5. This one is fairly simple: Remember that things get wet and react to water.  Pulling out anything made of paper underwater typically means it’ll get destroyed.  Long hair will not stay in position unless bound in some fashion.  Drinking from a flask means sucking in water and spoiling whatever is inside. Same goes for food because the character will inhale their surroundings.  Projectile weapons will meet resistance if they aren’t propelled by enough force.  Just keep all this in mind.
  6. If you are using an underwater craft then do some research on submarines or sea creatures to get a sense of how it can move.  Magic can counter a lot, but you want to demonstrate some level of knowledge here.  The ship needs to be airtight, handle pressure, give some visibility for steering, and being a home for the crew.  Rapidly rising to the surface has negative effects too, so don’t think this allows heroes to escape quickly.
  7. Let’s get to the big one.  SEA MONSTERS!  Go wild, but remember that they’re underwater.  Feathers and fur can be hindrances.  It’s very cold, so blubber or some other form of temperature control may be needed at least in your head.  Don’t be afraid to make an amalgamation of real creatures.  Bioluminescence is a trick to consider when you want to go deep too.  Finally, not every sea monster needs tentacles or shark parts.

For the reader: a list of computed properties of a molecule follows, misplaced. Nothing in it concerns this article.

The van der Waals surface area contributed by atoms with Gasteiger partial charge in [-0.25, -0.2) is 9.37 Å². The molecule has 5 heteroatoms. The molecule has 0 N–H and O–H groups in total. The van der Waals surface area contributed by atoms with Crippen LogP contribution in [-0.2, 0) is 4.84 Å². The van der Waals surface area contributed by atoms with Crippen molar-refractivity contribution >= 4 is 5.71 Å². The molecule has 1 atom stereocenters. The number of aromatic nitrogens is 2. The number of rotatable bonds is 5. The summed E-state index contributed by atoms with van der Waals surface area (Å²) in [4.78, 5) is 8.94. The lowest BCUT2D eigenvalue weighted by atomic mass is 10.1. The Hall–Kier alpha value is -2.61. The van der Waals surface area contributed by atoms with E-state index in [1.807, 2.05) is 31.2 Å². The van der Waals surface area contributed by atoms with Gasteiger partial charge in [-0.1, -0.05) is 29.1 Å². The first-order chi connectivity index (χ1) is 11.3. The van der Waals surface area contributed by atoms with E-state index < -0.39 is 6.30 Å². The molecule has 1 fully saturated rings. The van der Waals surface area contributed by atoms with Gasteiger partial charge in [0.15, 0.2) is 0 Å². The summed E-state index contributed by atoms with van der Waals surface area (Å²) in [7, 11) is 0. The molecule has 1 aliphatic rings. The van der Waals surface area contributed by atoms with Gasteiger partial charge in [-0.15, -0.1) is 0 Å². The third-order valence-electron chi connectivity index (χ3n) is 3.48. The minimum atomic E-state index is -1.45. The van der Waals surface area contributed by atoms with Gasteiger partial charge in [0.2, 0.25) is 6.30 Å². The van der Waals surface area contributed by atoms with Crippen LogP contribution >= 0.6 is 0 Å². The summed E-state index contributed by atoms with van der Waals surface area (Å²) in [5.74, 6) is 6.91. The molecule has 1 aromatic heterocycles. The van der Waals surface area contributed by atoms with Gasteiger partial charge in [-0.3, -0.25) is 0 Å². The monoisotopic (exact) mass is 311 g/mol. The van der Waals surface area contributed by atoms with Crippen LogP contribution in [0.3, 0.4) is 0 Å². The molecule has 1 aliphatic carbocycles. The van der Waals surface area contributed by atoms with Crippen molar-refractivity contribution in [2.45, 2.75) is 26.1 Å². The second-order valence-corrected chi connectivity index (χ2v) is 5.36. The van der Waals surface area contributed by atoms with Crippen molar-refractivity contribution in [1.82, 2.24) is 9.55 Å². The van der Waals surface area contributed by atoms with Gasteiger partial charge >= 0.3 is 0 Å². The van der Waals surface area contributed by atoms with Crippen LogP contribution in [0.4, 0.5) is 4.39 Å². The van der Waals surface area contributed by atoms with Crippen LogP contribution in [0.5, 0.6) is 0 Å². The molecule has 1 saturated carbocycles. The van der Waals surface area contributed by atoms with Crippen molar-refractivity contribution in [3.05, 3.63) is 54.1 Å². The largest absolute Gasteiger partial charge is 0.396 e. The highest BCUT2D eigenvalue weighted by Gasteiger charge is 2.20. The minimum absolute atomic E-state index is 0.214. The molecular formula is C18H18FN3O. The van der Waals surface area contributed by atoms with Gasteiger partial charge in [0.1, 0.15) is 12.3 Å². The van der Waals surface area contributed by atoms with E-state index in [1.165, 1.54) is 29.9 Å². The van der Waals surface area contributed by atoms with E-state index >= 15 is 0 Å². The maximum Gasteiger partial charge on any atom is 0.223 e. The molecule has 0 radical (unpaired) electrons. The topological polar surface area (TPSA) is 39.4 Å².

About Charles Yallowitz

Charles E. Yallowitz was born, raised, and educated in New York. Then he spent a few years in Florida, realized his fear of alligators, and moved back to the Empire State. When he isn't working hard on his epic fantasy stories, Charles can be found cooking or going on whatever adventure his son has planned for the day. 'Legends of Windemere' is his first series, but it certainly won't be his last.
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21 Responses to 7 Tips to Writing Underwater Adventures

  1. L. Marie says:

    Great tips! Undersea adventures are so much fun. I can’t help thinking of the Aquaman movie, Atlantis (the Disney movie), and Twenty-Thousand Leagues Under the Sea. I also think of The Abyss, which I saw years ago.


  2. I’ve never ever thought of writing underwater stories (am more of a cyberpunk guy), but your article has given me a few ideas. Thanks for sharing, Charles!


  3. I don’t contemplate an underwater story but I have to say this was entertaining. I think a PB&J sandwich might not be suitable under the water.


  4. Great topic today. It works well in steampunk adventures or dieselpunk settings. I suppose you could go full Aquaman, too. It would be hard to use the written word to describe sign language dialog. I’ll take a headset of some kind, thanks.


    • You could just do it through narration or establish that they’re talking in signs. That way you can still use dialogue.